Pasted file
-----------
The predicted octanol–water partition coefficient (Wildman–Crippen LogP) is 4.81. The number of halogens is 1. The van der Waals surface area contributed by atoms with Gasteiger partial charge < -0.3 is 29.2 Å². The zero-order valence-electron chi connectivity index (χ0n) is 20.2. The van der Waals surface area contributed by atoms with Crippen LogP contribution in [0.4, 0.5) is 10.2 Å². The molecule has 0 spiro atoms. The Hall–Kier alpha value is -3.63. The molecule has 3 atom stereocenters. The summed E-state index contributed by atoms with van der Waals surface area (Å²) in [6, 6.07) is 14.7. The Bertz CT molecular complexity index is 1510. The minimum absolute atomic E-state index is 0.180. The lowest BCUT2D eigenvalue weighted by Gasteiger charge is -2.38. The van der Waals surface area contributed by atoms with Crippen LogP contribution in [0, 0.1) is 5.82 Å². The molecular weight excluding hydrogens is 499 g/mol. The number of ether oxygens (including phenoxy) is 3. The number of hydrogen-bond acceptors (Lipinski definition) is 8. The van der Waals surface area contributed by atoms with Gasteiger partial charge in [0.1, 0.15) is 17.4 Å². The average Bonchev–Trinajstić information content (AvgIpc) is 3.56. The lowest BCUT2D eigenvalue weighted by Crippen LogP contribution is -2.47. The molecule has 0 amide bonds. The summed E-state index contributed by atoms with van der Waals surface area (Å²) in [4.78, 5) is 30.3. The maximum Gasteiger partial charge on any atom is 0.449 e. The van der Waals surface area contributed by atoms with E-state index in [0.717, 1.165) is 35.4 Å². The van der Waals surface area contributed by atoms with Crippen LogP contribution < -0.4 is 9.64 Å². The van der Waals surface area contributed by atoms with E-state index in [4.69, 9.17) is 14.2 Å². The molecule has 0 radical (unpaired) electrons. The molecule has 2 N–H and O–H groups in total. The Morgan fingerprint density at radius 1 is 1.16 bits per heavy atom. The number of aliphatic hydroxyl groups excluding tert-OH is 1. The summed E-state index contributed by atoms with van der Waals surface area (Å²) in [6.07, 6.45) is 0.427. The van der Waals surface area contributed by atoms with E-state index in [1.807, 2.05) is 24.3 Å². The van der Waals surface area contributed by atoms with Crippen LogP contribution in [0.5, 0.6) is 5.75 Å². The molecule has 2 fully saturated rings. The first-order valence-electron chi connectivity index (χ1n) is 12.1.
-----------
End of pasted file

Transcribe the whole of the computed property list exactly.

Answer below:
The predicted octanol–water partition coefficient (Wildman–Crippen LogP) is 4.81. The number of halogens is 1. The van der Waals surface area contributed by atoms with Gasteiger partial charge < -0.3 is 29.2 Å². The zero-order valence-electron chi connectivity index (χ0n) is 20.2. The van der Waals surface area contributed by atoms with Crippen LogP contribution in [0.4, 0.5) is 10.2 Å². The molecule has 0 spiro atoms. The Hall–Kier alpha value is -3.63. The molecule has 3 atom stereocenters. The summed E-state index contributed by atoms with van der Waals surface area (Å²) in [6, 6.07) is 14.7. The Bertz CT molecular complexity index is 1510. The minimum absolute atomic E-state index is 0.180. The lowest BCUT2D eigenvalue weighted by Gasteiger charge is -2.38. The van der Waals surface area contributed by atoms with Crippen LogP contribution in [0, 0.1) is 5.82 Å². The molecular weight excluding hydrogens is 499 g/mol. The number of ether oxygens (including phenoxy) is 3. The number of hydrogen-bond acceptors (Lipinski definition) is 8. The van der Waals surface area contributed by atoms with Gasteiger partial charge in [0.1, 0.15) is 17.4 Å². The average Bonchev–Trinajstić information content (AvgIpc) is 3.56. The lowest BCUT2D eigenvalue weighted by Crippen LogP contribution is -2.47. The molecule has 0 amide bonds. The summed E-state index contributed by atoms with van der Waals surface area (Å²) in [4.78, 5) is 30.3. The maximum Gasteiger partial charge on any atom is 0.449 e. The van der Waals surface area contributed by atoms with E-state index in [0.717, 1.165) is 35.4 Å². The van der Waals surface area contributed by atoms with Crippen LogP contribution < -0.4 is 9.64 Å². The van der Waals surface area contributed by atoms with E-state index in [4.69, 9.17) is 14.2 Å². The molecule has 0 radical (unpaired) electrons. The molecule has 2 N–H and O–H groups in total. The Morgan fingerprint density at radius 1 is 1.16 bits per heavy atom. The number of aliphatic hydroxyl groups excluding tert-OH is 1. The summed E-state index contributed by atoms with van der Waals surface area (Å²) in [6.07, 6.45) is 0.427. The van der Waals surface area contributed by atoms with E-state index in [1.807, 2.05) is 24.3 Å². The van der Waals surface area contributed by atoms with Crippen LogP contribution in [0.5, 0.6) is 5.75 Å². The molecule has 2 fully saturated rings. The first-order valence-electron chi connectivity index (χ1n) is 12.1.